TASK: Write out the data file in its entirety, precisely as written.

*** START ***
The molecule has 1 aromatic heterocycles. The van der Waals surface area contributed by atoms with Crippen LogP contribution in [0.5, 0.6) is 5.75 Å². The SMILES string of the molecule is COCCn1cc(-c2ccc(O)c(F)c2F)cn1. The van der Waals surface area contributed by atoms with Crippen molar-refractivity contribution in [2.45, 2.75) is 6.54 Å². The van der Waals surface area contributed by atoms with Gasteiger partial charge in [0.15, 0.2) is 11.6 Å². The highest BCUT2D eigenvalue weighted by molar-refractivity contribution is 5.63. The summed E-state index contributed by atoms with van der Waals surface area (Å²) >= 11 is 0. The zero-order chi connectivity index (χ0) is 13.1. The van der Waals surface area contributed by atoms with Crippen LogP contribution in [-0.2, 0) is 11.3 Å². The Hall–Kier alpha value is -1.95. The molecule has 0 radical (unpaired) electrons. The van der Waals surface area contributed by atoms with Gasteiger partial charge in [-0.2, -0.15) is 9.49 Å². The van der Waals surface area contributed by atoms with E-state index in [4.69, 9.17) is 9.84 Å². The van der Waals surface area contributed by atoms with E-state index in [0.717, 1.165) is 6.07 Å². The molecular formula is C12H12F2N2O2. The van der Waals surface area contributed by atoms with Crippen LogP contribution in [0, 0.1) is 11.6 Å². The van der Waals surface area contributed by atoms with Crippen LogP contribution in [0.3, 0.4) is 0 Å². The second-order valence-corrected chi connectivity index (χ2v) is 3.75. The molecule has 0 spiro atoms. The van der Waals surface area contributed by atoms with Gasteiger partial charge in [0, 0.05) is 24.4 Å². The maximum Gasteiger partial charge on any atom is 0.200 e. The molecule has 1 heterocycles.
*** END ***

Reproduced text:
The molecule has 1 aromatic heterocycles. The van der Waals surface area contributed by atoms with Crippen LogP contribution in [0.5, 0.6) is 5.75 Å². The SMILES string of the molecule is COCCn1cc(-c2ccc(O)c(F)c2F)cn1. The van der Waals surface area contributed by atoms with Crippen molar-refractivity contribution in [2.45, 2.75) is 6.54 Å². The van der Waals surface area contributed by atoms with Gasteiger partial charge in [0.15, 0.2) is 11.6 Å². The highest BCUT2D eigenvalue weighted by molar-refractivity contribution is 5.63. The summed E-state index contributed by atoms with van der Waals surface area (Å²) >= 11 is 0. The zero-order chi connectivity index (χ0) is 13.1. The van der Waals surface area contributed by atoms with Crippen LogP contribution in [-0.2, 0) is 11.3 Å². The Hall–Kier alpha value is -1.95. The molecule has 0 radical (unpaired) electrons. The van der Waals surface area contributed by atoms with Gasteiger partial charge in [-0.2, -0.15) is 9.49 Å². The van der Waals surface area contributed by atoms with E-state index in [4.69, 9.17) is 9.84 Å². The van der Waals surface area contributed by atoms with E-state index in [0.717, 1.165) is 6.07 Å². The molecular formula is C12H12F2N2O2. The van der Waals surface area contributed by atoms with Crippen LogP contribution in [0, 0.1) is 11.6 Å². The van der Waals surface area contributed by atoms with Crippen LogP contribution in [0.3, 0.4) is 0 Å². The second-order valence-corrected chi connectivity index (χ2v) is 3.75. The molecule has 0 spiro atoms. The van der Waals surface area contributed by atoms with Gasteiger partial charge in [0, 0.05) is 24.4 Å². The maximum Gasteiger partial charge on any atom is 0.200 e. The molecule has 1 heterocycles.